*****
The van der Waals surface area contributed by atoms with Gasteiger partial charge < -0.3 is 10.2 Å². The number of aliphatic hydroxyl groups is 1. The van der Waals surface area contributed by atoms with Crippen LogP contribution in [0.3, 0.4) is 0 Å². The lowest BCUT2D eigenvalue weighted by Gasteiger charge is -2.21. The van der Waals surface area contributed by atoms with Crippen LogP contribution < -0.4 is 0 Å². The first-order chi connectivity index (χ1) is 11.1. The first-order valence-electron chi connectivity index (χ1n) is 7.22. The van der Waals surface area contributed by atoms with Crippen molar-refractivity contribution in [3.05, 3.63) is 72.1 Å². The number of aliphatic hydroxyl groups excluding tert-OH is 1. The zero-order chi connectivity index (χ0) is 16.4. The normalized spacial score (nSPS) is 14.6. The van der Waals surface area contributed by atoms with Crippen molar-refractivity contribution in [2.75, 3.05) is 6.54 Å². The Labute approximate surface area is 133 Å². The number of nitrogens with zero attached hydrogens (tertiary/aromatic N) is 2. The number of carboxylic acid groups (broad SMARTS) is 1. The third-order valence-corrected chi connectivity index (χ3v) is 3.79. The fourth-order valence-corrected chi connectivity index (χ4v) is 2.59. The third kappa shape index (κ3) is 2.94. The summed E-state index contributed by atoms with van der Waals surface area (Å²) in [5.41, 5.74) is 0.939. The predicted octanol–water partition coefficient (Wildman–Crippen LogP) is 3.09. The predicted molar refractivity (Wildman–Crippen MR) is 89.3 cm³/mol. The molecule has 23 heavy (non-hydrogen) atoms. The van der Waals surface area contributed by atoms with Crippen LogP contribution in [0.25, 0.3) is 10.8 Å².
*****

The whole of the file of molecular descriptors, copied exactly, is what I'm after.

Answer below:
The van der Waals surface area contributed by atoms with Gasteiger partial charge < -0.3 is 10.2 Å². The number of aliphatic hydroxyl groups is 1. The van der Waals surface area contributed by atoms with Crippen LogP contribution in [0.3, 0.4) is 0 Å². The lowest BCUT2D eigenvalue weighted by Gasteiger charge is -2.21. The van der Waals surface area contributed by atoms with Crippen LogP contribution < -0.4 is 0 Å². The first-order chi connectivity index (χ1) is 11.1. The first-order valence-electron chi connectivity index (χ1n) is 7.22. The van der Waals surface area contributed by atoms with Crippen molar-refractivity contribution in [3.05, 3.63) is 72.1 Å². The number of aliphatic hydroxyl groups excluding tert-OH is 1. The zero-order chi connectivity index (χ0) is 16.4. The normalized spacial score (nSPS) is 14.6. The van der Waals surface area contributed by atoms with Crippen molar-refractivity contribution in [2.75, 3.05) is 6.54 Å². The Labute approximate surface area is 133 Å². The number of nitrogens with zero attached hydrogens (tertiary/aromatic N) is 2. The number of carboxylic acid groups (broad SMARTS) is 1. The third-order valence-corrected chi connectivity index (χ3v) is 3.79. The fourth-order valence-corrected chi connectivity index (χ4v) is 2.59. The third kappa shape index (κ3) is 2.94. The summed E-state index contributed by atoms with van der Waals surface area (Å²) in [5.41, 5.74) is 0.939. The predicted octanol–water partition coefficient (Wildman–Crippen LogP) is 3.09. The predicted molar refractivity (Wildman–Crippen MR) is 89.3 cm³/mol. The molecule has 23 heavy (non-hydrogen) atoms. The van der Waals surface area contributed by atoms with Crippen LogP contribution in [0.25, 0.3) is 10.8 Å².